Finding History: Houses of Stone

Every time I move I have to purge books. My friend the Constant Reader benefited most from the last book purge motivated by a move — she took away bags and bags of books. Every time I move, I look again at Houses of Stone by Barbara Michaels. I think about ditching the book. Then I re-read it and keep it. Why, you might ask, would I keep such obvious brain candy?

Barbara Michaels is a pseudonym under which Dr. Barbara Mertz writes gothic romances. Dr. Mertz has a PhD in Egyptology, earned in 1952. She found that she could make a living as a writer, but not so much as an Egyptologist. Sigh. Dr. Mertz also writes mysteries under the pseudonym Elizabeth Peters. Of the Peters books, I enjoy the Vickie Bliss books best, as well as the first 3 or 4 of the Amelia Peabody books. (I can’t read the rest of Peabody, not sure why.) I’ve always enjoyed books written by this author under both names. I’ve been reading them since I was in high school and first encountered Crocodile on the Sandbank. Why do I keep Houses of Stone? Because it is a book about a female scholar who haunts used book shops and there makes a Discovery that will Make Her Name in the world of academia. Isn’t that the dream of us all?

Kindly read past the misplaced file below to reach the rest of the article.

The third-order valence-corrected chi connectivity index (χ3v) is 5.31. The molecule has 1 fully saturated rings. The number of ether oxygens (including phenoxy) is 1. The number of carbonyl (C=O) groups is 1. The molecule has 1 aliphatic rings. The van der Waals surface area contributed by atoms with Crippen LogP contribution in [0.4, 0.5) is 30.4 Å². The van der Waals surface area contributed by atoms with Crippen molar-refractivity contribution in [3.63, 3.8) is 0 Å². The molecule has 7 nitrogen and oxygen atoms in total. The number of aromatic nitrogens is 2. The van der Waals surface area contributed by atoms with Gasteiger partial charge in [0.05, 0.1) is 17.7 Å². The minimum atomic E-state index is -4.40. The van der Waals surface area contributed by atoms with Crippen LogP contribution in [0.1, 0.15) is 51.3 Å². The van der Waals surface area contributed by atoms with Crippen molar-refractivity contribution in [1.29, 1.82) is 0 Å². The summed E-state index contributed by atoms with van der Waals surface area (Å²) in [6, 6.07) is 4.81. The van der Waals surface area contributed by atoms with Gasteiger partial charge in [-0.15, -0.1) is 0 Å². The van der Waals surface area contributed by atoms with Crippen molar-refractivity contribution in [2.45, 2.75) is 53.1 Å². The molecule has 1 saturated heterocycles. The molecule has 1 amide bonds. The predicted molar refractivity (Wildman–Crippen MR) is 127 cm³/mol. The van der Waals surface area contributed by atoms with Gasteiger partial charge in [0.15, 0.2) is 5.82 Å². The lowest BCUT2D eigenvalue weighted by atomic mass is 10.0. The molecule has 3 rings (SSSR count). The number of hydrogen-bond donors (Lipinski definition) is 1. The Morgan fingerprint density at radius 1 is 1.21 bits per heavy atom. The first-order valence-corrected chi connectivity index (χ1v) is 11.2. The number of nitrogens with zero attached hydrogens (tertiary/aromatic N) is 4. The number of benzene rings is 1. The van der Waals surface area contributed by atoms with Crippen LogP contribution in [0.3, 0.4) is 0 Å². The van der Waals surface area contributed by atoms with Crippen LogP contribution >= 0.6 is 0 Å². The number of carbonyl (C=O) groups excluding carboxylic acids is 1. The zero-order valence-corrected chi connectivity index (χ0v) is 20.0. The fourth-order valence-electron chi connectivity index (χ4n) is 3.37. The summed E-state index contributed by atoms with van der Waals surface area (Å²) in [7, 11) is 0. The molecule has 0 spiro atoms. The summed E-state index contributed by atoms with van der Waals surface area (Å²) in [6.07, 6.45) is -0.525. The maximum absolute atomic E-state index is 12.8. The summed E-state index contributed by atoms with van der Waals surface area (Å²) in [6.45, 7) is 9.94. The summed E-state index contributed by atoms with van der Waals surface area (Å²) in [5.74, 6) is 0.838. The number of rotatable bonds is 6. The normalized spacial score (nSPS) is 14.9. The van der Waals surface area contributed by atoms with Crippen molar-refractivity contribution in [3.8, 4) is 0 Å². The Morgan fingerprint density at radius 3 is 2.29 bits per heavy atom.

I didn’t realize when I first read Peters/Michaels that Dr. Mertz was an academic, nor that I would become one of those. I thought it might be cool to have a doctorate when I was in high school, but also thought it might be a bit far-fetched. And possibly impractical. Now that I’ve earned my doctorate I read Peters/Michaels differently. I also secretly collect possible pseudonyms to use for my future career as a novelist since it seems that careers in academia are impossible to come by.

How on earth are bits of brain candy by Peters/Michaels connected to historical fiction? MPM (Dr. Mertz’s way of referring to all the names she writes under) uses history in her books in a couple of ways. She sets books in the past — the Amelia Peabody books are set in the 19th century. She also uses the past in her books set in the present. Usually the main character has to uncover some Secret Of The Past in order to resolve the mystery in the present. Thus all MPM’s characters do historical research of some kind. They find history. I like this kind of book as well — witness the other book about finding history I’m obsessed with, Possession. Looking for secrets from the past appeals to me. There are probably good reasons from my personal history that this is so, but I think loads of people find this sort of thing appealing. Why else would hideous books like The DaVinci Code sell so well?

Findings of the week so far: I like historical fiction, particularly History-With-A-Twist and books in which people Find History. Food for thought.

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